Written evidence submitted by Northumbria University Newcastle (PS0001)
3 November 2020
To the EFRA Select Committee - companion animal welfare
RE: Evidence regarding the issue of the smuggling of puppies, kittens and other companion animals
Thank you for the invitation to submit evidence regarding the issue of smuggling of puppies, kittens and other companion animals. There are two different elements to this issue: first, domestic companion animals (e.g. dogs, cats, rabbits and others) are regulated by certain legislation. Second, non-domesticated companion animals (some birds, reptiles, arachnids and others) are regulated by different legislation to domesticated companion animals (i.e. COTES implementing the Convention on International Trade in Endangered Species of Wild Fauna and Flora). I will focus on the former as the aim of this consultation appears not to address wildlife trade as such.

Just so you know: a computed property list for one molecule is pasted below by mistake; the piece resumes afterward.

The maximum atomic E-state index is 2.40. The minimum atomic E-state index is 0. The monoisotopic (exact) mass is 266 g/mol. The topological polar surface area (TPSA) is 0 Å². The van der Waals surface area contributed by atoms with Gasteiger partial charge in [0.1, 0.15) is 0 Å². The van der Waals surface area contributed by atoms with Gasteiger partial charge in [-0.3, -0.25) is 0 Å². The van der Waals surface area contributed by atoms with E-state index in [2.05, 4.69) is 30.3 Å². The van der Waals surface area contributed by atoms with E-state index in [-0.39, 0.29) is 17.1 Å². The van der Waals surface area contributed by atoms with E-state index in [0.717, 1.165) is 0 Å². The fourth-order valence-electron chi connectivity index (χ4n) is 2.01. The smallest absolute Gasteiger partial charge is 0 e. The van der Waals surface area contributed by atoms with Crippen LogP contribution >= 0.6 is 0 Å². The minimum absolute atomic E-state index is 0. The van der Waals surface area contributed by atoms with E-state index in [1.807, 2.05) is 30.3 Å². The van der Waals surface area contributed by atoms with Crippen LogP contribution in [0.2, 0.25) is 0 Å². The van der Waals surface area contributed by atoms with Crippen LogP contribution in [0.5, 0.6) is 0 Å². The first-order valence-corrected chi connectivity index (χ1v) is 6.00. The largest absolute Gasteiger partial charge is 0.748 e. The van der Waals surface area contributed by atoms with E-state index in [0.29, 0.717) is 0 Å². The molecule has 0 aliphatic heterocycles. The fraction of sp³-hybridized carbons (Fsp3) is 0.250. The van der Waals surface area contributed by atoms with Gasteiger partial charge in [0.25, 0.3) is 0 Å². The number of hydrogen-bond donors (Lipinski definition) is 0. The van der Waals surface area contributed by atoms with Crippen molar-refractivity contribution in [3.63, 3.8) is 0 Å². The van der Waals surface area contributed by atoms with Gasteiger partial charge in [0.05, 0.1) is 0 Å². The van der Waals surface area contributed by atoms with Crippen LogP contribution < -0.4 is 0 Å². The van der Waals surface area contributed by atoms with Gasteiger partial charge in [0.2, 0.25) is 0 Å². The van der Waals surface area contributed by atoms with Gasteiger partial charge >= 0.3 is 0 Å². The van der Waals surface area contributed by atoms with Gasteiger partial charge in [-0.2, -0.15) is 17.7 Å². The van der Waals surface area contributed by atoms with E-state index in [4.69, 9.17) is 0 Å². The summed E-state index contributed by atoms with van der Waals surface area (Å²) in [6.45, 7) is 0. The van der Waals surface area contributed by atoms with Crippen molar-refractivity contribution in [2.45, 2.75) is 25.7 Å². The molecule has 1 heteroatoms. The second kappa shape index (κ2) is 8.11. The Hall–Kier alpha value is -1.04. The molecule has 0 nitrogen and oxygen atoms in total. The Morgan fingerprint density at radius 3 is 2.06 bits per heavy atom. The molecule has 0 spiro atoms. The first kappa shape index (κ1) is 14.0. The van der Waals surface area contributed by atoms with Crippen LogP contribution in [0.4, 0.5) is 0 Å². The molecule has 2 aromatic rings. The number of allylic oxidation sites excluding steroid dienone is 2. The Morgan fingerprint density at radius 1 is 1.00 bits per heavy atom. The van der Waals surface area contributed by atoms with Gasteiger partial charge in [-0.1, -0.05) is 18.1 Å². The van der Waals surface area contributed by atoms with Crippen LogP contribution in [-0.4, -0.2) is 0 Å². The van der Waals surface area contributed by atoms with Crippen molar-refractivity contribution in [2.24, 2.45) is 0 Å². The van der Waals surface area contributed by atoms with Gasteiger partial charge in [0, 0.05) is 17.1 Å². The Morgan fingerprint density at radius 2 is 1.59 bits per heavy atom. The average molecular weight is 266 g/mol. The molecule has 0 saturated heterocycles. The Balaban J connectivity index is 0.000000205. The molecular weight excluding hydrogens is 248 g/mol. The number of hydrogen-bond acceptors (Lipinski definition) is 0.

The study that I led for the Scottish Government and DEFRA (Wyatt et al 2017) ‘Scoping Research on the Illegal Importation and Farming of Puppies’ found that we do not know the extent of puppy smuggling (or of other domesticated companion animals). It is estimated that 800,000 to 1.3 million puppies are sold each year in the UK. This number cannot be met by the dog population in the country and the known legal imports do not match this figure. Thus, it is fairly safe to suggest that there is a significant amount of smuggling of puppies (and other companion animals) into the UK. Research by the Dogs Trust (2018), as well as my study, indicate that the puppies are coming from Ireland, Hungary and Lithuania. It is important to note, however, that this is a changing landscape. The Eurogroup for Animals event in April of 2020 presented evidence of shifting patterns of breeding and smuggling in Eastern Europe. From my personal network of scholars in Eastern Europe, I know there is a significant lack of knowledge about puppy breeding and smuggling in Poland, Ukraine and Russia (the latter is problematic since Russia is thought to have the highest dog ownership in Europe (FEDIAF (2020)).